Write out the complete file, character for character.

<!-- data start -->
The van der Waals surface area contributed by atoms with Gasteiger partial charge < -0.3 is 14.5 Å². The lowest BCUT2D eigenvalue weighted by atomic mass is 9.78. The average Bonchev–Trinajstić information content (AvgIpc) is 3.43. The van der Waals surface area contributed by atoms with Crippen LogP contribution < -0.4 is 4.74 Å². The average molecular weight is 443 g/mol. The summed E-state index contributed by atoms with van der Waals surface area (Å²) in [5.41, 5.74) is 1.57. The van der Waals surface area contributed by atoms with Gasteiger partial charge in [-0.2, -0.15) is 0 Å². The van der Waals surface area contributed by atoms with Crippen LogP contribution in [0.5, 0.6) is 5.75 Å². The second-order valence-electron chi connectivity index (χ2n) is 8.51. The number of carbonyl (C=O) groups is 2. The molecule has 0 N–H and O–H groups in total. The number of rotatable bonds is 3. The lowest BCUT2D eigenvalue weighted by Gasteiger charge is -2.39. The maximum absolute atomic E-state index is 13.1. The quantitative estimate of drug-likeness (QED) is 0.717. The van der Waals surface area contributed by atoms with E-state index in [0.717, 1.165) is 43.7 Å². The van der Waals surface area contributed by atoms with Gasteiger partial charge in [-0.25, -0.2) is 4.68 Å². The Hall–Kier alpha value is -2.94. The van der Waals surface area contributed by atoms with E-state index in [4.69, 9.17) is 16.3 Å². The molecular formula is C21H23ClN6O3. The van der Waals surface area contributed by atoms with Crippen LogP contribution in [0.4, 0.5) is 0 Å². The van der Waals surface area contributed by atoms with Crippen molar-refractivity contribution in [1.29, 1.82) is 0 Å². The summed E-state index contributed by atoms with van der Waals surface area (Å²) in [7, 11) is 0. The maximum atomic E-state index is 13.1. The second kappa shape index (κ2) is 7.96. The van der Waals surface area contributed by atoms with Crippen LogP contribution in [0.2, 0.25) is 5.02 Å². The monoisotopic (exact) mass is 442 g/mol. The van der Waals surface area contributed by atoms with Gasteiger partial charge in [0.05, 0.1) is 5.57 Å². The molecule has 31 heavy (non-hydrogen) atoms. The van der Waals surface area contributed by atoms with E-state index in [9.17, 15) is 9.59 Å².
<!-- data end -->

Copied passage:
The van der Waals surface area contributed by atoms with Gasteiger partial charge < -0.3 is 14.5 Å². The lowest BCUT2D eigenvalue weighted by atomic mass is 9.78. The average Bonchev–Trinajstić information content (AvgIpc) is 3.43. The van der Waals surface area contributed by atoms with Crippen LogP contribution < -0.4 is 4.74 Å². The average molecular weight is 443 g/mol. The summed E-state index contributed by atoms with van der Waals surface area (Å²) in [5.41, 5.74) is 1.57. The van der Waals surface area contributed by atoms with Gasteiger partial charge in [-0.2, -0.15) is 0 Å². The van der Waals surface area contributed by atoms with Crippen LogP contribution in [0.5, 0.6) is 5.75 Å². The second-order valence-electron chi connectivity index (χ2n) is 8.51. The number of carbonyl (C=O) groups is 2. The molecule has 0 N–H and O–H groups in total. The number of rotatable bonds is 3. The lowest BCUT2D eigenvalue weighted by Gasteiger charge is -2.39. The maximum absolute atomic E-state index is 13.1. The quantitative estimate of drug-likeness (QED) is 0.717. The van der Waals surface area contributed by atoms with E-state index in [0.717, 1.165) is 43.7 Å². The van der Waals surface area contributed by atoms with Gasteiger partial charge in [-0.25, -0.2) is 4.68 Å². The Hall–Kier alpha value is -2.94. The van der Waals surface area contributed by atoms with E-state index in [4.69, 9.17) is 16.3 Å². The molecular formula is C21H23ClN6O3. The van der Waals surface area contributed by atoms with Crippen LogP contribution in [0.4, 0.5) is 0 Å². The van der Waals surface area contributed by atoms with Crippen molar-refractivity contribution in [1.29, 1.82) is 0 Å². The summed E-state index contributed by atoms with van der Waals surface area (Å²) in [7, 11) is 0. The maximum atomic E-state index is 13.1. The second kappa shape index (κ2) is 7.96. The van der Waals surface area contributed by atoms with Crippen LogP contribution in [0.2, 0.25) is 5.02 Å². The monoisotopic (exact) mass is 442 g/mol. The van der Waals surface area contributed by atoms with Gasteiger partial charge in [0.05, 0.1) is 5.57 Å². The molecule has 31 heavy (non-hydrogen) atoms. The van der Waals surface area contributed by atoms with E-state index in [9.17, 15) is 9.59 Å².